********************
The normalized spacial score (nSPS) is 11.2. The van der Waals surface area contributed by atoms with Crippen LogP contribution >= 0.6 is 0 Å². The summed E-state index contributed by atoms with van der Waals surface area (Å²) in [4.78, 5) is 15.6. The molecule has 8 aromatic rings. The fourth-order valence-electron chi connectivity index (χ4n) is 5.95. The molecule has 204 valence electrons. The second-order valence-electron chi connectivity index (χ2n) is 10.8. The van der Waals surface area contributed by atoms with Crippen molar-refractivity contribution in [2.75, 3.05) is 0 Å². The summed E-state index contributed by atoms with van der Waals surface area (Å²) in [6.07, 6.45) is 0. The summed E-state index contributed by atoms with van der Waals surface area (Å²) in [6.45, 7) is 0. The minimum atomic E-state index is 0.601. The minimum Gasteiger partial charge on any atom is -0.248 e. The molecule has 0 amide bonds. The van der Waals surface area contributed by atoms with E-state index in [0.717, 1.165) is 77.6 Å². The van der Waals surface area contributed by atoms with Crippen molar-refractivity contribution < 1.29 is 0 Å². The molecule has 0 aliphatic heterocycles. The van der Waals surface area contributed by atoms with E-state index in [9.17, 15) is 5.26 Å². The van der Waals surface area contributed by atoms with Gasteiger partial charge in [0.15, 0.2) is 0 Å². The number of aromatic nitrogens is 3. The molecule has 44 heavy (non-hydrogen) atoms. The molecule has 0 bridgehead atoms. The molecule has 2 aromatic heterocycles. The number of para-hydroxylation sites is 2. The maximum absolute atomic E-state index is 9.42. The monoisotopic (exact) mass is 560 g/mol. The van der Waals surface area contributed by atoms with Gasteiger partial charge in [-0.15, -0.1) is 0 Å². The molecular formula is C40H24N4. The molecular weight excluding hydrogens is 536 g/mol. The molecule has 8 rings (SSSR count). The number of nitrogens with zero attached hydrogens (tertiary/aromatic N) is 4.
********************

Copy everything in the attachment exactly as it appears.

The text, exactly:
The normalized spacial score (nSPS) is 11.2. The van der Waals surface area contributed by atoms with Crippen LogP contribution >= 0.6 is 0 Å². The summed E-state index contributed by atoms with van der Waals surface area (Å²) in [4.78, 5) is 15.6. The molecule has 8 aromatic rings. The fourth-order valence-electron chi connectivity index (χ4n) is 5.95. The molecule has 204 valence electrons. The second-order valence-electron chi connectivity index (χ2n) is 10.8. The van der Waals surface area contributed by atoms with Crippen molar-refractivity contribution in [2.75, 3.05) is 0 Å². The summed E-state index contributed by atoms with van der Waals surface area (Å²) in [6.07, 6.45) is 0. The summed E-state index contributed by atoms with van der Waals surface area (Å²) in [6.45, 7) is 0. The minimum atomic E-state index is 0.601. The minimum Gasteiger partial charge on any atom is -0.248 e. The molecule has 0 amide bonds. The van der Waals surface area contributed by atoms with E-state index in [0.717, 1.165) is 77.6 Å². The van der Waals surface area contributed by atoms with Crippen molar-refractivity contribution < 1.29 is 0 Å². The molecule has 0 aliphatic heterocycles. The van der Waals surface area contributed by atoms with E-state index in [9.17, 15) is 5.26 Å². The van der Waals surface area contributed by atoms with Gasteiger partial charge in [0.15, 0.2) is 0 Å². The number of aromatic nitrogens is 3. The molecule has 44 heavy (non-hydrogen) atoms. The molecule has 0 bridgehead atoms. The molecule has 2 aromatic heterocycles. The number of para-hydroxylation sites is 2. The maximum absolute atomic E-state index is 9.42. The monoisotopic (exact) mass is 560 g/mol. The van der Waals surface area contributed by atoms with Gasteiger partial charge in [-0.15, -0.1) is 0 Å². The molecular formula is C40H24N4. The molecular weight excluding hydrogens is 536 g/mol. The molecule has 8 rings (SSSR count). The number of nitrogens with zero attached hydrogens (tertiary/aromatic N) is 4.